Woody Allen movies are like birthday presents. We receive them once a year, they come wrapped in familiar packaging (the opening credits in Windsor font, the swinging strains of old-timey jazz), and we're always happy to get them even if we might occasionally want to return them for something different. Allen's latest offering is the whimsical romantic comedy Magic in the Moonlight. And while it's breezy and funny and perfectly pleasant, you probably won't remember this particular gift by the time the next birthday rolls around.
Colin Firth stars as Stanley Crawford, a world-renowned illusionist in 1920s Europe who works under the exotic stage persona of Wei Ling Soo, a master of magic from the Orient. With his embroidered chinoiserie robes and diabolical Fu Manchu mustache, he mystifies audiences with his seamless sleight of hand. Backstage, though, when he reverts to being Stanley, he's just an arrogant British stick-in-the-mud who dismisses his audience as a bunch of dim-witted suckers. How could any reasonable person possibly believe in magic? So when a magician friend (Simon McBurney) asks Stanley to join him in the south of France to debunk a phony mystic named Sophie Baker (Emma Stone), who may or may not be taking advantage of a rich American family, he finds the offer too juicy to resist. It's an improbable setup, to be sure, but Firth is such a convincing grouch, you get the sense that Stanley would travel just about anywhere to dash someone's belief in life beyond the physical world.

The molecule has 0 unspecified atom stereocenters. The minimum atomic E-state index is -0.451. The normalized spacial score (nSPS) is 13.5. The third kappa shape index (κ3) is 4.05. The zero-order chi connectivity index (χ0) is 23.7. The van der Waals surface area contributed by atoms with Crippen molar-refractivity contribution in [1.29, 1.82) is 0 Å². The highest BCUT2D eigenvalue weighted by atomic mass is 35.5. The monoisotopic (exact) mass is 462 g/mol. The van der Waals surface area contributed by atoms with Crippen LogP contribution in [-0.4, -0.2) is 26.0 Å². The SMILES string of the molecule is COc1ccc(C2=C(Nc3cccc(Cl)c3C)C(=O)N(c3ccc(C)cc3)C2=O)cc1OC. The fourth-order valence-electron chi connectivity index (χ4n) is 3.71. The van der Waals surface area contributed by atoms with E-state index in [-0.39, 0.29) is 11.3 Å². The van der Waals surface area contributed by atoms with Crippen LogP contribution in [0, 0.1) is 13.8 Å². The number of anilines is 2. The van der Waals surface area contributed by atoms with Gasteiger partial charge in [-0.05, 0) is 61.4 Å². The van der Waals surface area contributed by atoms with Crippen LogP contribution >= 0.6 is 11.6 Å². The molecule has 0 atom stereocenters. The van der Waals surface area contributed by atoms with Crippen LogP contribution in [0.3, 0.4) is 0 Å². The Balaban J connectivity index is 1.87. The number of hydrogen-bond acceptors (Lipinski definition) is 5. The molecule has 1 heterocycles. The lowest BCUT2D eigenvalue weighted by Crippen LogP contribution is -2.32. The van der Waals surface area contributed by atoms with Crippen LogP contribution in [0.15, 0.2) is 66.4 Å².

When Stanley arrives on the Côte d'Azur, he immediately sizes up Stone as a fraud (albeit an easy-on-the-eyes one) and the Americans as nouveau-riche dupes. The family matriarch (Jacki Weaver) believes she can contact her late husband through Sophie's séances, while her dandyish drip of a son (Hamish Linklater) is so smitten he's asked her to marry him. The catch is, Sophie is convincing. And Stanley starts to think that maybe she's the real deal; maybe his cynical worldview has been wrong all along. From the moment we first see Firth and Stone swap barbed insults like the leads in a Preston Sturges screwball comedy, we know exactly where Allen's story is headed. It's only a matter of time before the sassy sharpie and the reformed wet blanket wind up together. The director never works very hard to buck our expectations. Maybe, after 43 films, he's earned the right not to have to. But still...
At 78, Allen seems to have decided to make only two kinds of movies: the profound and the placeholders. In the first group are deeper, more challenging films such as Match Point and Blue Jasmine. In the second are his conceptually slight gag pictures, which have a one-joke premise and agreeably spin their wheels for a while. Moonlight falls squarely in that second category. Its wheels spin and spin until the tires are nearly bald. B-